Workers with an electrical firm install equipment outside the Charles M. Sumner Learning Campus on Thursday, Sept. 8, 2022. Credit: Bill Trotter / BDN

After a late start to in-person school at the new Sumner middle and high school in Sullivan, officials are anticipating further delays before full use of the new $45 million building is allowed. That means the school’s basketball teams will be on the road for the full season.

The RSU 24 school, which serves 462 students in grades 6 through 12, still does not have a fully functional sprinkler system, but it has been issued a certificate of limited occupancy by Sullivan’s code enforcement officer, according to Superintendent Michael Eastman. Students have been attending classes in person there since Oct. 20, but use of the building is limited.

Eastman said the school temporarily has to employ fire watchers who continually patrol the building to make sure that no parts of it are catching fire. Fire watchers are in the building each weekday from 6 a.m. to 11 p.m., Eastman said. But there aren’t enough, and custodial staff has been filling in.

Because of the limited allowed uses, students must eat lunch in their classrooms, instead of in the cafeteria, though the school’s food service staff has full use of the kitchen. The school’s basketball teams, which practice at Sumner, also will play all 18 of their games at other schools this winter. 

“We will not be having competitions in the gymnasium,” Eastman said.

Ellsworth has agreed to let Sumner host a couple of games at its high school, 15 miles west of Sullivan. Sumner middle school students are expected to play their games at nearby Mountain View School, which is part of RSU 24, he said.

The school year started in September with Sumner students in remote learning, as construction delays and a lack of a functioning sprinkler system kept the town from issuing a certificate of occupancy for the building. The Long Pond Water District cannot supply enough water pressure for every sprinkler head in the building to spray water simultaneously for 60 minutes, which is a requirement for allowing normal use in the school.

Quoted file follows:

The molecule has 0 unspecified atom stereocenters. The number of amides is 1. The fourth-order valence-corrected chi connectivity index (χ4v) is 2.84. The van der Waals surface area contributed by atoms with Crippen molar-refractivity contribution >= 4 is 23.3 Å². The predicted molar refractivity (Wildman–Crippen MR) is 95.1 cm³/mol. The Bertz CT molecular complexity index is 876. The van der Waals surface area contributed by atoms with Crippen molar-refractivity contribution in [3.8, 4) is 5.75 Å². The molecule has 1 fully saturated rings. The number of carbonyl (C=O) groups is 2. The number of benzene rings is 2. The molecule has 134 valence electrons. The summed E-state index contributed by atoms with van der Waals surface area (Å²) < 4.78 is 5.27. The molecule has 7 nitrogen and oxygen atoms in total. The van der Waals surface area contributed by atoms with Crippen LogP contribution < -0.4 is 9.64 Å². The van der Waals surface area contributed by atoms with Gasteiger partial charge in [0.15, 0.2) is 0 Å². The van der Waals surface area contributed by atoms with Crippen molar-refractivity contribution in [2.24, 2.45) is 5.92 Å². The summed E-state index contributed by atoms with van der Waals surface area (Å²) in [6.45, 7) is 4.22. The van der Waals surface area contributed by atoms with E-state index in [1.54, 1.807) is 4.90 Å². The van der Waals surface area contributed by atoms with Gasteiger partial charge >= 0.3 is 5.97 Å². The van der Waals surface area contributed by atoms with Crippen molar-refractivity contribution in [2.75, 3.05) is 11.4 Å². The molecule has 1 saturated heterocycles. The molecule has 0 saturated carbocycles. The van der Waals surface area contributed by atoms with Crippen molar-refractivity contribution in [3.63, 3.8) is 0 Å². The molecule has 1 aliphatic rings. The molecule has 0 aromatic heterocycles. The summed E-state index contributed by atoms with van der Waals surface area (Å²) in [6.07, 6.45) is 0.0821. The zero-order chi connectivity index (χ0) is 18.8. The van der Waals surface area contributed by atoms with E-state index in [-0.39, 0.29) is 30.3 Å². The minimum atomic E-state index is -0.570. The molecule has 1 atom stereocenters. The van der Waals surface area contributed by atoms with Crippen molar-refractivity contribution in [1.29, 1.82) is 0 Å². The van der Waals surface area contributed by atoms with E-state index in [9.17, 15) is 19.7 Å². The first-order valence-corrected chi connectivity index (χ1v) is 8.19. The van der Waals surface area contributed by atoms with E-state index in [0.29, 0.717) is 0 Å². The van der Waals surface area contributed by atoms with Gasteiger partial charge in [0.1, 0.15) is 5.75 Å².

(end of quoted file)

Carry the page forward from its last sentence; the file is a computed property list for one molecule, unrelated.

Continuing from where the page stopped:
The RSU did not learn about the problem until July, according to Eastman, who said he is not sure why it was not discovered sooner. Mike Gurtler, who became the town’s code enforcement officer in July, said Tuesday he was told of the problem on his second day on the job. He also did not know why the problem was not discovered earlier.

A call to the water district’s office was not returned Tuesday afternoon.

The plan for fixing the sprinkler system is to install cisterns on the school property that can store enough water to effectively discharge the entire sprinkler system for an hour. Eastman said it likely will be another 3 months before the cisterns are installed and hooked up to the sprinklers.

“We’re hoping for the end of February,” the superintendent said.

He said he is not sure how much the cistern system will cost, but that he hopes to find out by mid-December. He said contingency funds in the school construction budget, which is being managed by the state, should cover the cost of the cisterns.

In the meantime, the school is trying to get permission to have limited use of the cafeteria, according to Eastman. Having students eat in the classrooms is inefficient and inhibits the ability of students to see each other unless they are in the same class.

“It is not seamless,” Eastman said of the transitions from classes to lunch and back again. “And students need to socialize with each other.”

The school also needs to hire more fire watchers, to free up the Sumner custodial staff so they can resume cleaning the building, he said. The school can offer full-time paid positions, but is willing to hire fire watchers on a part-time basis, he said.

Anyone interested in being hired as a fire watcher can contact the RSU 24 central office at 207-422-2017.

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Bill Trotter

A news reporter in coastal Maine for more than 20 years, Bill Trotter writes about how the Atlantic Ocean and the state's iconic coastline help to shape the lives of coastal Maine residents and visitors....